Take Five: “Women leaders around the world have demonstrated successful management of the pandemic”
Around the world, women are shining through as outstanding leaders as the COVID-19 pandemic escalates. From Germany to New Zealand and Denmark to Iceland, women leaders have shown clarity in their decisions and policies, they are compassionate, empathetic, strong communicators and they show solidarity. Her Excellency Vjosa Osmani, the first woman assembly president in Kosovo, has been praised for her professionalism in leading the assembly during the crisis. She is a Doctor of Legal Sciences, former professor and mother of two girls.
Why is it important to increase women in leadership and of having women representatives in Kosovo’s political setting?
When women participate in high-ranking political and state level circles they contribute to more balanced, gender-sensitive, environmentally considerate and forward-looking policies. It is only through such a policymaking approach that we stand a chance in meeting the Sustainable Development Goals and in making this a genuine #DecadeOfAction and a #GenerationEquality.
What does it mean to be a woman in a position of leadership during the COVID-19 pandemic?
Women leaders around the world have demonstrated successful management of the pandemic. They have been able to unify the public and to engage people on the importance of changing their everyday behaviours to help contain the virus’ spread and to flatten the curve. Although the burden of the pandemic falls heavily on everyone, there are several aspects that require a specific gender-centred approach, such as securing safe childbirth and controlling maternal mortality; the impact of school closure on women as primary caretakers; and its connection to workplace activities. In my capacity as assembly president, I am advocating for a continuous gender-sensitive approach so that women are given a sustained and long term equal treatment.
As the president of the assembly, how have you been advocating to protect the rights of women and to mitigate the disproportionate impact of the pandemic?
During the pandemic, women in Kosovo have been exposed to serious social risks and high levels of vulnerability, as demonstrated by the rise in domestic violence cases since lockdown measures were introduced. I am consistently raising my voice about the pandemic’s gender dimensions, sharing relevant facts and information, while closely monitoring all government actions. In partnership with various organizations and initiatives, I have endeavoured to raise awareness about the pandemic’s implications for women and girls. I joined the UN Women Kosovo campaign against domestic violence and worked closely with UNICEF on issues related to children’s health and the wellbeing of families.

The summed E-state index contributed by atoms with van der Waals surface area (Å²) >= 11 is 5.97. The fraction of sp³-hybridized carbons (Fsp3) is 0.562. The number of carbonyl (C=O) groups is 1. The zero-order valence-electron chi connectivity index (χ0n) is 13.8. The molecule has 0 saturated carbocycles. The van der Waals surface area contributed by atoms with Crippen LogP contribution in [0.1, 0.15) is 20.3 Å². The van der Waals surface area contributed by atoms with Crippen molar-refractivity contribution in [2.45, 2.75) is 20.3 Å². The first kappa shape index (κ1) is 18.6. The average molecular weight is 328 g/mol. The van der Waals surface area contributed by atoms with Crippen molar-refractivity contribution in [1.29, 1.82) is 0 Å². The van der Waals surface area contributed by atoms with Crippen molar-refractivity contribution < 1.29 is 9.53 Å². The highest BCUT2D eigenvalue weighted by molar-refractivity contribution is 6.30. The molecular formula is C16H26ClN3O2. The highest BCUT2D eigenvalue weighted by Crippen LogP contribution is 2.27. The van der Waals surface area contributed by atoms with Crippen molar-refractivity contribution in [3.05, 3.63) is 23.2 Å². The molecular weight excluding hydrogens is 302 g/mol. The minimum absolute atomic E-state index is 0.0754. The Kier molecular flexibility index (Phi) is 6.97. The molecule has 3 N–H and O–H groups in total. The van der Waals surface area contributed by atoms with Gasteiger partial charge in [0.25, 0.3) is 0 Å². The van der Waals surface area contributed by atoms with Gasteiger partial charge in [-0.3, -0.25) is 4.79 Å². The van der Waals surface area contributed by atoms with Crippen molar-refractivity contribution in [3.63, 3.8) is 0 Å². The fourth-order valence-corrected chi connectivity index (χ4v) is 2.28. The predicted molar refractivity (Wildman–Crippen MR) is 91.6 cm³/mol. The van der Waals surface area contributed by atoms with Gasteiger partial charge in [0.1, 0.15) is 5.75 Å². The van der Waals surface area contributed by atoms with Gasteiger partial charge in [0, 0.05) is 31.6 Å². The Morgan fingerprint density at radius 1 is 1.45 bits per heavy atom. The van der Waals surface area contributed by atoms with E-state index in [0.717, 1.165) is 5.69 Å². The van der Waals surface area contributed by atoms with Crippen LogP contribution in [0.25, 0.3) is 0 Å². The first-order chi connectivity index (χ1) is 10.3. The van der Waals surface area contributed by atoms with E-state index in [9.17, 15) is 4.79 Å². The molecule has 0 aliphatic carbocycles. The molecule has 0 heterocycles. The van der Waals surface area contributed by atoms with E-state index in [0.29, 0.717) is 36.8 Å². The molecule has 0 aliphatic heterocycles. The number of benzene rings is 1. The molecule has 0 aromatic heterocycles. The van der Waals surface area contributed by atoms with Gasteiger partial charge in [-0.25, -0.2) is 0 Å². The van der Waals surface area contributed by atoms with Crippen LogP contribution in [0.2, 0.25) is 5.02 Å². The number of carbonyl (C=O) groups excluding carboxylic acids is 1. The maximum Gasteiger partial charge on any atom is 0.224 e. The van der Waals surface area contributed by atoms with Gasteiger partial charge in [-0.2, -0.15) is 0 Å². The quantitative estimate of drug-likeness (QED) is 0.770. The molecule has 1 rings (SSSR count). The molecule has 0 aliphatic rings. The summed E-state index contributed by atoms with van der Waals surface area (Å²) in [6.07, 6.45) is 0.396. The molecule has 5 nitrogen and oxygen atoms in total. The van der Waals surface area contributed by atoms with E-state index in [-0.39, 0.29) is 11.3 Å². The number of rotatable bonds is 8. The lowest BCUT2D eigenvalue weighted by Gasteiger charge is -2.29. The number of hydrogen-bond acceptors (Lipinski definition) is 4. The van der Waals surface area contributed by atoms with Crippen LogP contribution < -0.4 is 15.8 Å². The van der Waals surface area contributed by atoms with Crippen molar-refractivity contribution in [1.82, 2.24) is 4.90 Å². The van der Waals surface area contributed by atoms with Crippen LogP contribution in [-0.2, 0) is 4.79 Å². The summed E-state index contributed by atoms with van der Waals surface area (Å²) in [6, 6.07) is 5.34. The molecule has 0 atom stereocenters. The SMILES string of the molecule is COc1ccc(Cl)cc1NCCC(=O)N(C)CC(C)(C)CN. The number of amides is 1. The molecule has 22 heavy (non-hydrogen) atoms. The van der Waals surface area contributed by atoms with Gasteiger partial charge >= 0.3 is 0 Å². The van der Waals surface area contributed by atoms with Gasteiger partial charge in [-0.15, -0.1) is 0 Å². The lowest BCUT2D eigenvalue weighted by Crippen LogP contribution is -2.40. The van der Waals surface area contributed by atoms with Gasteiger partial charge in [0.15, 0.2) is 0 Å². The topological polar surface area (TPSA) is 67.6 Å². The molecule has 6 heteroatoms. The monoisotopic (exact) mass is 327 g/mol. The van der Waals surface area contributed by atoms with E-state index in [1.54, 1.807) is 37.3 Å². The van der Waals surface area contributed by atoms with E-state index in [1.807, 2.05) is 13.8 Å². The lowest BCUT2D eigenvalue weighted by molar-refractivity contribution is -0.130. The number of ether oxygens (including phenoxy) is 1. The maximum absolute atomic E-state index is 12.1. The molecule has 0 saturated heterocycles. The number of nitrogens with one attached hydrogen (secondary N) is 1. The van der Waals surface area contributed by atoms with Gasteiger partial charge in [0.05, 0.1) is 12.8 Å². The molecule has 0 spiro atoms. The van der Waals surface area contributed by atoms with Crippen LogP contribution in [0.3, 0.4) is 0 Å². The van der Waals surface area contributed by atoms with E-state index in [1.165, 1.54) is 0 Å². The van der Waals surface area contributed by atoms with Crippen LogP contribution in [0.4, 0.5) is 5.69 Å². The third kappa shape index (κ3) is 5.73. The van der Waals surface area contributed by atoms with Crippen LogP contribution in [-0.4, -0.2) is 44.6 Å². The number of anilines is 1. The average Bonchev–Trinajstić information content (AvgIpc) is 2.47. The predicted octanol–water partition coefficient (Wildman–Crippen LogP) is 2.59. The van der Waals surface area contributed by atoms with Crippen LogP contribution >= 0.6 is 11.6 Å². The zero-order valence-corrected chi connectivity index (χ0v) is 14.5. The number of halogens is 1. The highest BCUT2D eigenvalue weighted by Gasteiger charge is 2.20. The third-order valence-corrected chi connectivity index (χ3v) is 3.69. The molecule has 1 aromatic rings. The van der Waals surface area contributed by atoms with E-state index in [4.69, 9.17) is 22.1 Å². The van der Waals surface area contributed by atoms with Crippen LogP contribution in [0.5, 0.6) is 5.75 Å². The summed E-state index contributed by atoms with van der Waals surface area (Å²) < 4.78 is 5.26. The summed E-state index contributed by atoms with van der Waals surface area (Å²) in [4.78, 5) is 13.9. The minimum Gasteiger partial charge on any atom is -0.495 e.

What role should men play when it comes to supporting women in politics?
A limited number of women hold leadership positions globally and the same applies to Kosovo.. Social productivity cannot be reached while people are marginalized, discriminated and face gender-based barriers. We, men and women, need to contribute to including more women in decision-making processes and to raise their representation in leadership positions. It is imperative to tackle the male-dominant culture that we cultivate at home from early ages. It is also our responsibility to raise our children free of stigmas and of traditional gender roles.
How would you encourage women’s social and political leadership and contribute to greater awareness that they are able to occupy decision-making positions?
There are great examples of women in leadership positions and doing extraordinary work during the COVID-19 pandemic, in Kosovo and around the world. These illustrate why women should occupy more decision-making positions. Affirmative actions have helped Kosovo move towards equality in politics, but it is the competence that we have demonstrated which will drive a higher presence of women in leadership positions as an integral and sustainable part of our society. By building each other up, we will lift our societies to a better level of collective wellbeing.
 All references to Kosovo on this website should be understood to be in the context of United Nations Security Council Resolution 1244 (1999).